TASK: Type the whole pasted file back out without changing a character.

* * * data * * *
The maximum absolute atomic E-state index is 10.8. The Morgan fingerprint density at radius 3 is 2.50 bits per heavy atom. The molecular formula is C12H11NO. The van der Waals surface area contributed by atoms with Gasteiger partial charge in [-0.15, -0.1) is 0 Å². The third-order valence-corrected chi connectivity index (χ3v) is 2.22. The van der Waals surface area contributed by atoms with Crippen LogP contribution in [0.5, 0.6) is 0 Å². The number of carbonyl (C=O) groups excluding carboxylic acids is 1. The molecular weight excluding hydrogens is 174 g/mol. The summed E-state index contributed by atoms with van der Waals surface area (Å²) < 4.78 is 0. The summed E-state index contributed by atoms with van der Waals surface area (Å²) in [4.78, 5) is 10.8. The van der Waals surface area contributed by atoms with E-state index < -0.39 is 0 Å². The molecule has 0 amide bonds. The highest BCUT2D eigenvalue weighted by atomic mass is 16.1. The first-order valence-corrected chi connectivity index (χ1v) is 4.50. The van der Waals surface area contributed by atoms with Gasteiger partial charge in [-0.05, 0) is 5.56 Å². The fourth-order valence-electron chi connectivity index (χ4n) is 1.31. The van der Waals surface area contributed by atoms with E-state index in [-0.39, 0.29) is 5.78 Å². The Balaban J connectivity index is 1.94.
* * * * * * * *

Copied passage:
The maximum absolute atomic E-state index is 10.8. The Morgan fingerprint density at radius 3 is 2.50 bits per heavy atom. The molecular formula is C12H11NO. The van der Waals surface area contributed by atoms with Gasteiger partial charge in [-0.15, -0.1) is 0 Å². The third-order valence-corrected chi connectivity index (χ3v) is 2.22. The van der Waals surface area contributed by atoms with Crippen LogP contribution in [0.5, 0.6) is 0 Å². The number of carbonyl (C=O) groups excluding carboxylic acids is 1. The molecular weight excluding hydrogens is 174 g/mol. The summed E-state index contributed by atoms with van der Waals surface area (Å²) < 4.78 is 0. The summed E-state index contributed by atoms with van der Waals surface area (Å²) in [4.78, 5) is 10.8. The van der Waals surface area contributed by atoms with E-state index < -0.39 is 0 Å². The molecule has 0 amide bonds. The highest BCUT2D eigenvalue weighted by atomic mass is 16.1. The first-order valence-corrected chi connectivity index (χ1v) is 4.50. The van der Waals surface area contributed by atoms with Gasteiger partial charge in [-0.05, 0) is 5.56 Å². The fourth-order valence-electron chi connectivity index (χ4n) is 1.31. The van der Waals surface area contributed by atoms with E-state index in [-0.39, 0.29) is 5.78 Å². The Balaban J connectivity index is 1.94.